One of the greatest soil amendments is homemade compost. The benefits of adding recently decomposed organic matter to garden soil are improved soil tilth (structure), water holding capacity, microbial activity and it supplies macro and micronutrients to your garden plants. My home compost pile began with primarily 60% carbon (straw, stalks and dry leaves) mixed in with 40% nitrogen (grass clippings, food scraps and fresh plant material from the garden). I selected this system since a temperature of 140 F is quickly attained. During the season, I attempt to maintain the aforementioned ratio of plant materials while also adding food scraps to the mix. The food scraps decompose promptly and are consumed by earthworms in a matter of 1 to 2 weeks. I will occasionally add a small amount of nitrogen fertilizer to stimulate microbial activity. Last, I monitor the moisture of the compost pile to ensure that microbes remain healthy and active.
Now that I am a Garden Leader at St. Joseph Street Community Garden (Columbia, MO) my vegetable gardening and composting efforts are done there. Due to the size of the garden and number of gardeners involved, we’ve established a 4-bin compost system to allow for a higher volume of material to go through the decomposition process. The size of each compost bin is 3.0 ft tall and 4 ft. long and wide. I no longer have access to fresh cut grass, so I use fresh plant material from the garden and surrounding area. I continue to use dry leaves and straw for a carbon source. The sides of the bins are welded wire to ensure that the piles have sufficient aeration, and we typically turn the piles 2 to 3 times per season.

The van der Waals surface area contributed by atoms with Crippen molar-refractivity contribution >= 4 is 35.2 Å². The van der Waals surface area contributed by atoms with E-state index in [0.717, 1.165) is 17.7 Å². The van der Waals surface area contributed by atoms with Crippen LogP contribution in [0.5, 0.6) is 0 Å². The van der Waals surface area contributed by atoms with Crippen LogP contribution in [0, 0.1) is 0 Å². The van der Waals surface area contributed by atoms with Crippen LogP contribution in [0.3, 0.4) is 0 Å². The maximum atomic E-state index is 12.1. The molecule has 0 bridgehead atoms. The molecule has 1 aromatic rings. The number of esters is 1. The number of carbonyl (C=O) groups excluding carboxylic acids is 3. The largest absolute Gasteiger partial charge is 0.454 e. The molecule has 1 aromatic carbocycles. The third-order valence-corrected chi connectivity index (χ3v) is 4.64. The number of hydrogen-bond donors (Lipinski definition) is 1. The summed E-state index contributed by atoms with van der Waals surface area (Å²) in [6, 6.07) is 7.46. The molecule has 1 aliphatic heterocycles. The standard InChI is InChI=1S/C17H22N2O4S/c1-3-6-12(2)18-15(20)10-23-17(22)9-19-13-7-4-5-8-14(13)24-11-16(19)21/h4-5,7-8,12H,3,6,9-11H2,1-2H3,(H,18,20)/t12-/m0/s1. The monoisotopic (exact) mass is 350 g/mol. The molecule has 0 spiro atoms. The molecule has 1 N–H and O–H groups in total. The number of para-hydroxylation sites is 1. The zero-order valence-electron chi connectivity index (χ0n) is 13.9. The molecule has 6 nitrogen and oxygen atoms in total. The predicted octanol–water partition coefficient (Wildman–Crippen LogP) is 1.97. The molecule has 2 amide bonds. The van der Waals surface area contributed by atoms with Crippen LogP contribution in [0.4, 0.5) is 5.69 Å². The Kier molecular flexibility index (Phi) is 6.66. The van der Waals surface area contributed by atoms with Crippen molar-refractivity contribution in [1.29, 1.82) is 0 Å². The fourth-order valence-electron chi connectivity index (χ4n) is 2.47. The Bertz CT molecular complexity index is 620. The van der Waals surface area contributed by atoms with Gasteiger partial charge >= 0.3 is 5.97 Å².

Manure in the Mix
We are presently looking into securing animal waste to add into our compost system. In our area it is possible to secure horse manure, for free, if one is fortunate enough to have a truck. The cause for such high interest in utilizing farm animal* waste is due to the high content of nitrogen, phosphorous and potassium (N, P and K) in their excrement. Data from the University of Massachusetts, Amherst, Extension, indicates that animals excrete approximately 70 – 80% of the N, 60 – 85% of the P and 80 – 90% of the K found in their feed. Of course, the type feed and animal will have a bearing on the levels just mentioned.
At our community garden, we plan to stockpile a small quantity of horse manure near to our 4-bin system. This will allow us to add a few shovelfuls of manure to complement our original mix of materials, as needed. The addition of composted manure to the garden plot contributes to the soil’s nutrient supply and will improve soil structure. However, I don’t rely on the manure’s content of N, P and K to satisfy the total nutrient demand by my crops. This is especially true for eggplant, sweet corn, beans and tomatoes.
*Caution – there is a claim that warns against using pig manure. Apparently, certain pathogens and parasites are not destroyed during the composting process.